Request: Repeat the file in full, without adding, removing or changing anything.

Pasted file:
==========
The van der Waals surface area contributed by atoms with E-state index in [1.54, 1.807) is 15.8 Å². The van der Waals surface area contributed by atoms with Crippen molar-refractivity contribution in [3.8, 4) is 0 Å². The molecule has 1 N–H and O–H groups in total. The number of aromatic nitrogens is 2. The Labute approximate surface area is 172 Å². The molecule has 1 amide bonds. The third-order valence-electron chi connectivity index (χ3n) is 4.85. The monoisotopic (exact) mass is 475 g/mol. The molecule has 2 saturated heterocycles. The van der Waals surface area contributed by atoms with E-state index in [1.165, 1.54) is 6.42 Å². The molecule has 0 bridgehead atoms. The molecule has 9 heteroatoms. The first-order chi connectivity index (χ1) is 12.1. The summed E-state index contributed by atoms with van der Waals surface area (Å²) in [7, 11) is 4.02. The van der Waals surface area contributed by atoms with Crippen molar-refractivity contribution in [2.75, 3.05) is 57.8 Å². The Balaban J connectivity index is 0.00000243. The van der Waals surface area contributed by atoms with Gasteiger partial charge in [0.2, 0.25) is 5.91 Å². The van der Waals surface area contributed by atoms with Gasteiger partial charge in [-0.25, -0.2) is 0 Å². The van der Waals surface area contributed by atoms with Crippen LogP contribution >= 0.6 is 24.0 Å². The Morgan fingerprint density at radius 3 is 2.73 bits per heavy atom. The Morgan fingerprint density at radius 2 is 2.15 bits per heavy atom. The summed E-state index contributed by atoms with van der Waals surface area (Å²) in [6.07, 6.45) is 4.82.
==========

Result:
The van der Waals surface area contributed by atoms with E-state index in [1.54, 1.807) is 15.8 Å². The van der Waals surface area contributed by atoms with Crippen molar-refractivity contribution in [3.8, 4) is 0 Å². The molecule has 1 N–H and O–H groups in total. The number of aromatic nitrogens is 2. The Labute approximate surface area is 172 Å². The molecule has 1 amide bonds. The third-order valence-electron chi connectivity index (χ3n) is 4.85. The monoisotopic (exact) mass is 475 g/mol. The molecule has 2 saturated heterocycles. The van der Waals surface area contributed by atoms with E-state index in [1.165, 1.54) is 6.42 Å². The molecule has 0 bridgehead atoms. The molecule has 9 heteroatoms. The first-order chi connectivity index (χ1) is 12.1. The summed E-state index contributed by atoms with van der Waals surface area (Å²) in [7, 11) is 4.02. The van der Waals surface area contributed by atoms with Crippen molar-refractivity contribution in [2.75, 3.05) is 57.8 Å². The Balaban J connectivity index is 0.00000243. The van der Waals surface area contributed by atoms with Gasteiger partial charge in [0.2, 0.25) is 5.91 Å². The van der Waals surface area contributed by atoms with Gasteiger partial charge in [-0.25, -0.2) is 0 Å². The van der Waals surface area contributed by atoms with Crippen LogP contribution >= 0.6 is 24.0 Å². The Morgan fingerprint density at radius 3 is 2.73 bits per heavy atom. The Morgan fingerprint density at radius 2 is 2.15 bits per heavy atom. The summed E-state index contributed by atoms with van der Waals surface area (Å²) in [6.07, 6.45) is 4.82.